This study was conducted in 1985 in Asuncion, Paraguay, 6 years after the closure of the state supported family planning services. Data from national surveys in 1977 and 1987 permit a comparison of sources of contraceptive supplies before and after the elimination of government support for family planning. The purchase of pseudo-abortifacients from private pharmacies was used as an indication of induced abortion. After the loss of government clinics, it is suggested that some women turned to pharmacists to obtain pseudo-abortifacients when faced with unwanted pregnancy. There is an indication of increased pseudo-abortifacient use, particularly among unmarried women and those from poorer neighbourhoods.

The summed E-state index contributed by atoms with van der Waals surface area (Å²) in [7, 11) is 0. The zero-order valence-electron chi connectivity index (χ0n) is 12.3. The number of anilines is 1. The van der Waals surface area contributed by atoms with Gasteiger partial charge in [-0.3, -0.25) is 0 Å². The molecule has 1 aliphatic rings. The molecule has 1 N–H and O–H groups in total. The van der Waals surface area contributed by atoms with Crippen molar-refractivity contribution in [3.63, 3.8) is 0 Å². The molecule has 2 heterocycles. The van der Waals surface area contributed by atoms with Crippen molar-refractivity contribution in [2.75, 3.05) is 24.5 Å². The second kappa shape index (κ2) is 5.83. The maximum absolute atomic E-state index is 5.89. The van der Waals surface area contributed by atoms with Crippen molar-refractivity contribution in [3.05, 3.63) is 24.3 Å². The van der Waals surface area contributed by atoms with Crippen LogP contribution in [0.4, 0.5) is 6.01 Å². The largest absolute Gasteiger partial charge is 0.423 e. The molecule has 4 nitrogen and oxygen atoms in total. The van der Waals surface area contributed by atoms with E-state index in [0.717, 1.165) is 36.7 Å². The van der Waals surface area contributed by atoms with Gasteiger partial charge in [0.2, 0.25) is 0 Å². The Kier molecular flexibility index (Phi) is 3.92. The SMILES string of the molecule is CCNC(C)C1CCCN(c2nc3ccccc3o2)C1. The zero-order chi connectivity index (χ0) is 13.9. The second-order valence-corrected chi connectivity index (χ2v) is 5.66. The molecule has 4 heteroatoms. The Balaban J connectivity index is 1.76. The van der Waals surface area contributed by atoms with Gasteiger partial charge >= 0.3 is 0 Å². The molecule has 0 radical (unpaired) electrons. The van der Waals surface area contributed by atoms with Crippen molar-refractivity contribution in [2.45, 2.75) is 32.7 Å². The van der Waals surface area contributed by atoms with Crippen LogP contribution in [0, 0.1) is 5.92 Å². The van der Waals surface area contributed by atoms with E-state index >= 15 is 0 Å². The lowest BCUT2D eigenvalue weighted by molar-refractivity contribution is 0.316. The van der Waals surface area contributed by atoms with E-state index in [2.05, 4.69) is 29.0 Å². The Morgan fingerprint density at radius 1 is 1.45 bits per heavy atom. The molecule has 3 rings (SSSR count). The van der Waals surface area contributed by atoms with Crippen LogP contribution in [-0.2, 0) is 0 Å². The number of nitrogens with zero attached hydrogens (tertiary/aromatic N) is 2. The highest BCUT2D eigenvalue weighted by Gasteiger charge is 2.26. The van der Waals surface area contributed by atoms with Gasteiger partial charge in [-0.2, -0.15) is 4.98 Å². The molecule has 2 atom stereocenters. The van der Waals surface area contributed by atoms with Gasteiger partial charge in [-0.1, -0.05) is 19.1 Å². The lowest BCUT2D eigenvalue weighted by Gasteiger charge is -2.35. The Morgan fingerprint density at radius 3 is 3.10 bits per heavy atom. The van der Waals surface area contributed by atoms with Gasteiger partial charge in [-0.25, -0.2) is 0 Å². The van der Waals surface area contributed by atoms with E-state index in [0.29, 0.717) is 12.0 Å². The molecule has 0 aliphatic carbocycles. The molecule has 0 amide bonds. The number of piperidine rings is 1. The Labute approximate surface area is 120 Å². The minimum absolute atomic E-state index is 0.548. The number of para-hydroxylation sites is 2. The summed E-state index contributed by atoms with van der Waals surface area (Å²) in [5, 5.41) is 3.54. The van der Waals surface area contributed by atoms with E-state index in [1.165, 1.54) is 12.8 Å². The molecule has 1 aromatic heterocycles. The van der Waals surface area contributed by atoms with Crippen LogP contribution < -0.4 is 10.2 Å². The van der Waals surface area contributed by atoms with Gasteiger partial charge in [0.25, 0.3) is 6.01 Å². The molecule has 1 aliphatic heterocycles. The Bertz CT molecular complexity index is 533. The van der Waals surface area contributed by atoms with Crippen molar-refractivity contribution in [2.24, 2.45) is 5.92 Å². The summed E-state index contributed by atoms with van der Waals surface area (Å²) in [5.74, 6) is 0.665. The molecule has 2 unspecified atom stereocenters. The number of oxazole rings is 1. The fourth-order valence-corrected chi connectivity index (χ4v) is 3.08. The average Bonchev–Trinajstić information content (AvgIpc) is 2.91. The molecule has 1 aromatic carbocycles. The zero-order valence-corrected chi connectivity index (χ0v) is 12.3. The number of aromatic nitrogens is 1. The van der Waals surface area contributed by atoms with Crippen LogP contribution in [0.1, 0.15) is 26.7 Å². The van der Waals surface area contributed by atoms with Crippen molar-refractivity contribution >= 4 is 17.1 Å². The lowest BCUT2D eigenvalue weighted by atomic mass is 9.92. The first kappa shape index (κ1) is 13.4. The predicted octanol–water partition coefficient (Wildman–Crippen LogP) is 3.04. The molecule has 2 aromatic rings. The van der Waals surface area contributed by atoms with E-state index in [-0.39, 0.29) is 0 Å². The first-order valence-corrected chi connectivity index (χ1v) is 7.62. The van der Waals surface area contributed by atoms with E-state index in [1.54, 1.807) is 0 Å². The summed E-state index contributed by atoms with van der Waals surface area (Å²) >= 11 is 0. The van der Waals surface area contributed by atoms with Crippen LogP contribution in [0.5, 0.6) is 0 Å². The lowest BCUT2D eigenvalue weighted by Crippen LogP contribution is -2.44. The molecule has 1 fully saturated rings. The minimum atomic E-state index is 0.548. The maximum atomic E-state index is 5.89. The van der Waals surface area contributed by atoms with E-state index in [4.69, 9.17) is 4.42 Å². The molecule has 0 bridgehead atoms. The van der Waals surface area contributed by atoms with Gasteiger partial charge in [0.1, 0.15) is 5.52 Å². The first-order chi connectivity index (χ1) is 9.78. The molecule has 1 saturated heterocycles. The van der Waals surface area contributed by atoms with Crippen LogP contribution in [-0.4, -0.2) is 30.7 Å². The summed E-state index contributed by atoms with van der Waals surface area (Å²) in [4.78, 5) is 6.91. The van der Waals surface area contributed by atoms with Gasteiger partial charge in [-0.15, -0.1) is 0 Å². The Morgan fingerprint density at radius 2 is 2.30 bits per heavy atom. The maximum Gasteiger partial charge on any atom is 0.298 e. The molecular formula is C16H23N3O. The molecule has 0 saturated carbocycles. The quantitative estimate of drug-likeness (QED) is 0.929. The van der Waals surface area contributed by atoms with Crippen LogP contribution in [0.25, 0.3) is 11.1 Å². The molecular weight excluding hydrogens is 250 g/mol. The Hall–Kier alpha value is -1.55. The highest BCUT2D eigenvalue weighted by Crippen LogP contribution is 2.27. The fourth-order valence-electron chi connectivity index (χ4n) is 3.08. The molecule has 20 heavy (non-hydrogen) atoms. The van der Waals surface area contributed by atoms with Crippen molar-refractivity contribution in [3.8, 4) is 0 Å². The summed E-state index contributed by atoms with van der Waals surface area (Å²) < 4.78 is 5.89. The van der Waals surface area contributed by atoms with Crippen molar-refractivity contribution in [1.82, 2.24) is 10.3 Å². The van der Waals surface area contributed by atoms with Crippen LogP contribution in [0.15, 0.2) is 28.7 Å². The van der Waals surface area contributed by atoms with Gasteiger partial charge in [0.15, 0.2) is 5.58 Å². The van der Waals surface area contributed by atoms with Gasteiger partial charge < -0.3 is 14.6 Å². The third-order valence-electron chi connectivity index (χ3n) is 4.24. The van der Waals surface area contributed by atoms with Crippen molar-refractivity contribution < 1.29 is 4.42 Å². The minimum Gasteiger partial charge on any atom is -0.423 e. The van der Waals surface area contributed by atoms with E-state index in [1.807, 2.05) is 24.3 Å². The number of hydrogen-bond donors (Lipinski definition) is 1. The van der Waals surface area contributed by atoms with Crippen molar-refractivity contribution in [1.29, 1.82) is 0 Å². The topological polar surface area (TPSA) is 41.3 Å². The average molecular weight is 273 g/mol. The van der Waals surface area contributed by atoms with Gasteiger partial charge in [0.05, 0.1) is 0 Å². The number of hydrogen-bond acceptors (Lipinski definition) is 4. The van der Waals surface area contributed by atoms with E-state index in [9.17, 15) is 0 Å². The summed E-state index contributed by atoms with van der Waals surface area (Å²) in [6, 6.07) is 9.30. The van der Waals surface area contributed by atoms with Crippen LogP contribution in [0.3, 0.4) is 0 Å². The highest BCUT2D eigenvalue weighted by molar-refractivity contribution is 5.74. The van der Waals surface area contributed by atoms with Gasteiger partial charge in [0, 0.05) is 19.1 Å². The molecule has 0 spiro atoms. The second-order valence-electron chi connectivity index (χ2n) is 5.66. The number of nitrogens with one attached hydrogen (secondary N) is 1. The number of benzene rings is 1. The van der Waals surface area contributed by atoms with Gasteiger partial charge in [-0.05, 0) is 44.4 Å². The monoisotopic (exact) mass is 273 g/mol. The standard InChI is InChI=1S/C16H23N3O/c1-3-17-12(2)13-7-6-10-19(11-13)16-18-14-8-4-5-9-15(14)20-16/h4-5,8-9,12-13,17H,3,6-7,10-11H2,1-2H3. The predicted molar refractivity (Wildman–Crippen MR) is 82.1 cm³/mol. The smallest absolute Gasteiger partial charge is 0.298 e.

ASJC Scopus subject areas
- Social Sciences(all)
- Public Health, Environmental and Occupational Health